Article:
WASHINGTON (AP) -- The chairman of the Senate Judiciary Committee says the FBI is improperly restricting access to materials from its closed investigation into Hillary Clinton's use of a private email server.
In a letter sent Wednesday to the Senate's security director, Iowa Sen. Chuck Grassley asked that unclassified portions of the FBI documents be provided to his staff. The move appears to be an end run around strict restrictions imposed by the FBI, which warned members of Congress not to leak documents from its investigation involving the Democratic presidential nominee.
Congressional aides told The Associated Press that the investigative materials demanded by House Republicans are being kept in a secure room on Capitol Hill typically reserved for the nation's most closely guarded secrets. The staffers spoke on condition of anonymity because they had not been authorized to speak publicly about the security precautions.
Documents containing classified information are included with those marked by the FBI as "Unclassified/For Official Use."
"As I have expressed to the FBI in the past, it is inappropriate to unnecessarily mingle classified and unclassified information," Grassley wrote Wednesday to Senate Security Director Michael DiSilvestro. "Accordingly, as you have done on similar occasions in the past, please provide the Judiciary Committee with a copy of the unclassified FBI documents from the production."
Grassley said it was "regrettable that the FBI has imposed the burden of this task on your office by improperly comingling so much unclassified material with classified material."
The FBI on Tuesday provided Congress portions of its file from the agency's yearlong investigation into whether then-Secretary of State Clinton and her top aides mishandled classified information that flowed through a private email server located in the basement of her New York home. Though he described Clinton's actions as "extremely careless," FBI Director James Comey said his agents found no evidence of criminal wrongdoing.
Republicans insist that Clinton lied to Congress about her handling of emails when she testified last October before a House panel investigating the deadly 2012 attacks in Benghazi, Libya. The GOP is pressing the Justice Department to open a new investigation into whether Clinton committed perjury and sought the FBI documents.
FBI case files are typically kept confidential after an investigation is closed without a recommendation for charges, and the Clinton documents were sent to Congress accompanied by written warnings not to leak the information.
"These materials are nonpublic and contain classified and other sensitive material," FBI Acting Assistant Director Jason Herring wrote. "For that reason, these materials may not be further disseminated or disclosed, in part or in full, without obtaining the FBI's concurrence."
The FBI documents are being kept in a Sensitive Compartmented Information Facility, known within the intelligence community as a SCIF.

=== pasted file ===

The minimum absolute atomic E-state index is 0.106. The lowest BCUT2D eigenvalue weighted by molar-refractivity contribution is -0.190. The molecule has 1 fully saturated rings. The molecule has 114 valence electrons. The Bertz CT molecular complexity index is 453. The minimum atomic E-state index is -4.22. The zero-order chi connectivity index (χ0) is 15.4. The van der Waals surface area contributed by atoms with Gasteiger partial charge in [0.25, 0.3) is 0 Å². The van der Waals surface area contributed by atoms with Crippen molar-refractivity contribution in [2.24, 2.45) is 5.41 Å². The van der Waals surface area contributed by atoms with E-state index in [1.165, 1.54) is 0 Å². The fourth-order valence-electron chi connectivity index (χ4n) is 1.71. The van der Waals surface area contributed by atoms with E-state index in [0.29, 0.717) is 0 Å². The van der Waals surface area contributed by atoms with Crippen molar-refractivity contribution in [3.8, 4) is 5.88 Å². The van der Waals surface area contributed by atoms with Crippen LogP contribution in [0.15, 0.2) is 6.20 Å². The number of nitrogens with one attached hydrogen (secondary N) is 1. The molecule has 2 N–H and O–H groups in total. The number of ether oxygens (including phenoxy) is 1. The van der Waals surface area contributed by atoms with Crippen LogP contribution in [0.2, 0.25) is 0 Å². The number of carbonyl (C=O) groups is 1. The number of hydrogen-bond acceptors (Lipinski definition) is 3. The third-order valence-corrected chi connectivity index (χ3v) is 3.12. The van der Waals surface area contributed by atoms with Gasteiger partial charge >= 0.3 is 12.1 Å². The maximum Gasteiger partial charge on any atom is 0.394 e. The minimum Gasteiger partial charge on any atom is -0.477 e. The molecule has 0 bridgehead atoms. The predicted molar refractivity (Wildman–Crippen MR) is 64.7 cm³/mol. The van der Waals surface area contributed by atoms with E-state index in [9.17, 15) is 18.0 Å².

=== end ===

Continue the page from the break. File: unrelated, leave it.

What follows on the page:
Access to the guarded room is restricted to members of the oversight, judiciary and intelligence committees and their staffs. Those without sufficient security clearances can read only redacted versions of the files and are forbidden from making copies or taking notes.
Democrats, who have suggested Republicans are likely to leak portions of the FBI file selected to do political damage to Clinton, said they will comply with the FBI's request not to release any information without the agency's permission.
Rep. Adam Schiff of California, the top Democrat on the House Intelligence Committee, warned this week that providing the FBI's confidential notes to the Republicans will discourage witnesses from cooperating with future investigations.
"The history of the partisan Benghazi investigation made it clear that any information that can be leaked by the majority to the prejudice of Secretary Clinton, will be leaked," Schiff said.
Steven Aftergood, who directs the government secrecy project at the Federation of American Scientists, said the documents were provided to Congress as a matter of FBI discretion and the bureau is in a position to impose conditions on any further disclosures. He said if all the documents were unclassified, then it would be surprising — though not prohibited — for them to be stored in a SCIF.
"Since it includes both classified and unclassified material, it makes sense that the collection as a whole would be stored in a secure environment, such as a SCIF," he said. "The alternative would be to break up the materials into separate classified and unclassified parts and preserve them in separate locations, which might be awkward or inconvenient."
He said if members of Congress release some of the unclassified documents, that would not violate any law, but any such unauthorized disclosure would make it less likely that the FBI would voluntarily share information with Congress in the future.